BOSTON (WHDH) - Hundreds of moms took to the streets Sunday for Boston’s 26th annual Mother’s Day Walk for Peace.

The nearly 8-mile walk through Dorchester, Roxbury and downtown Boston was held to remember those lost to violence and raise money for the Louis D. Brown Peace Institute, which works with survivors’ families. This year’s walk has raised $400,000 toward a $600,000 goal.

Congresswoman Ayanna Pressley said her mother walked every year before she died.

“I lost my mother to cancer 11 years ago and this was a walk that we did together every year,” Pressley said. “She was too sick to do [the full walk] … so 11-plus years ago right in Ashmont she walked six steps because that was important to her. Her final act of activism was to be a part of this Mother’s Day peace walk.”

The Walk for Peace was founded by Chaplain Tina Chery after her 15-year-old son was killed by a stray bullet in 1993. She started the institute with a mission to help other families reeling after losing loved ones to violence.

Families like Tia Sommerville who who lost her son Javare just last summer.

“The violence has to stop, my son lived 17 years, he should have lived a lot more,” she said.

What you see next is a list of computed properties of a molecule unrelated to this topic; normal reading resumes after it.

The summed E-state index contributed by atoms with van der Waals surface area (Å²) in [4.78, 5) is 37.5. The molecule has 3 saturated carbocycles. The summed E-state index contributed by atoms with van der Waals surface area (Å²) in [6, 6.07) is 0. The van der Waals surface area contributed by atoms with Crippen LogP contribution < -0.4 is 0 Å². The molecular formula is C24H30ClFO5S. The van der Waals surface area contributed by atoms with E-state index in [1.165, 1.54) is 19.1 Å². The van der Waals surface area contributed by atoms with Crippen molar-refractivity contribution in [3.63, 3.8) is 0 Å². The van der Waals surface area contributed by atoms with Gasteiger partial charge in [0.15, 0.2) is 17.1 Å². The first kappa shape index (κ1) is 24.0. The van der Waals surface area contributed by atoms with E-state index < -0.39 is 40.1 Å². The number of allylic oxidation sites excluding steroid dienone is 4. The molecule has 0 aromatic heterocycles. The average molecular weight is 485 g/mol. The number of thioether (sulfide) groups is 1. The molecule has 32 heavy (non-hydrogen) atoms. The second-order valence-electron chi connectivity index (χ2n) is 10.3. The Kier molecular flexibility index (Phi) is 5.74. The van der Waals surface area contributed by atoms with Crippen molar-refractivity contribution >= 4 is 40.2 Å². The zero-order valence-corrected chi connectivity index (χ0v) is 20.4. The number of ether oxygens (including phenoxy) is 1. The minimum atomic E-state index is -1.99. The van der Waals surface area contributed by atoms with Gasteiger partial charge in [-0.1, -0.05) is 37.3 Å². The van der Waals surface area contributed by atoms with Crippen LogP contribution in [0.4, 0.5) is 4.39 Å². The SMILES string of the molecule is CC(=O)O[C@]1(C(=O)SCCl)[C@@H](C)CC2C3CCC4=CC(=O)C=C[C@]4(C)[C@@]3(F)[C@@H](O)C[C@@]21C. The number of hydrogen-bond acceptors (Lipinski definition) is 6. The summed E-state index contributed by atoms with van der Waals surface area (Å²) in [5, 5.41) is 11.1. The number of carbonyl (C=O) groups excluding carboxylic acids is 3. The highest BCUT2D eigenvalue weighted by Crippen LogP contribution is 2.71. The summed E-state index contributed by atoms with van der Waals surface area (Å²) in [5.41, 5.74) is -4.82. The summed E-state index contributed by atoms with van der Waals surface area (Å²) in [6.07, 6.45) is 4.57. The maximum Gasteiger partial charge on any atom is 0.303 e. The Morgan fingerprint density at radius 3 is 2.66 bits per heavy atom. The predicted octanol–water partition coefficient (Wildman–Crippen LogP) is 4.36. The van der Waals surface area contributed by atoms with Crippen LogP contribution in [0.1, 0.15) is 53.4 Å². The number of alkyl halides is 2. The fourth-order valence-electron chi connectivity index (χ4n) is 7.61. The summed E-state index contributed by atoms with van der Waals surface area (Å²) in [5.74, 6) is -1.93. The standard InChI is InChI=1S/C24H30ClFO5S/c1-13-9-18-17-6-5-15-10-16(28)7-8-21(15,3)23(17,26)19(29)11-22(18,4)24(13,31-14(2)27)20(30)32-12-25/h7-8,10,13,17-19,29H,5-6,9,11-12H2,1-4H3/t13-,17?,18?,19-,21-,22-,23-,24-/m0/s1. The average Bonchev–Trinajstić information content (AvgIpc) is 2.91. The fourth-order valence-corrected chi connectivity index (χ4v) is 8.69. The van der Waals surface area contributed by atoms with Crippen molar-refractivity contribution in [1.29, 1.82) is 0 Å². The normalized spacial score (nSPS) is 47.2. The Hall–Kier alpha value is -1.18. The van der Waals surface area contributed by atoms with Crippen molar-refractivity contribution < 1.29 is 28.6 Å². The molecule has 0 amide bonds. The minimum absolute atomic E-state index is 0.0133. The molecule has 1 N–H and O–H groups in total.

Police say Javare was standing on a sidewalk watching the Caribbean festival when he was stabbed in the neck and killed by a man he did not know. His mother said her community and the Peace Institute have been with her every step since.

“This organization has provided trauma healing support so we’re here to support them and make sure people don’t forget his face,” she said.

The Peace Institute says they provide support in those difficult first 24-72 hours after a person is killed.

“Nobody knows really what to do after you lose a loved one and we’re here to say you don’t have to do that alone,” said We Walk for Randy’s Lawrence Stevenson. “We’re to walk with you on your healing journey.”

The support doesn’t end there – Mayor Michelle Wu referred to the institute as a vital city resource.

“There is nothing more powerful than a mother’s love, and the group that has founded this, Chaplain Chery has really taken that and wrapped it around every single part of our community,” the mayor said.

An emotional day for many involved, including some mothers on a mission. They say their work is far from over.

“Gun violence is still happening, we’re still disproportionately impacted and by coming out we show that we know you know the data shows it and we’re here and were not going anywhere and we’re committed to this city,” Chery said.

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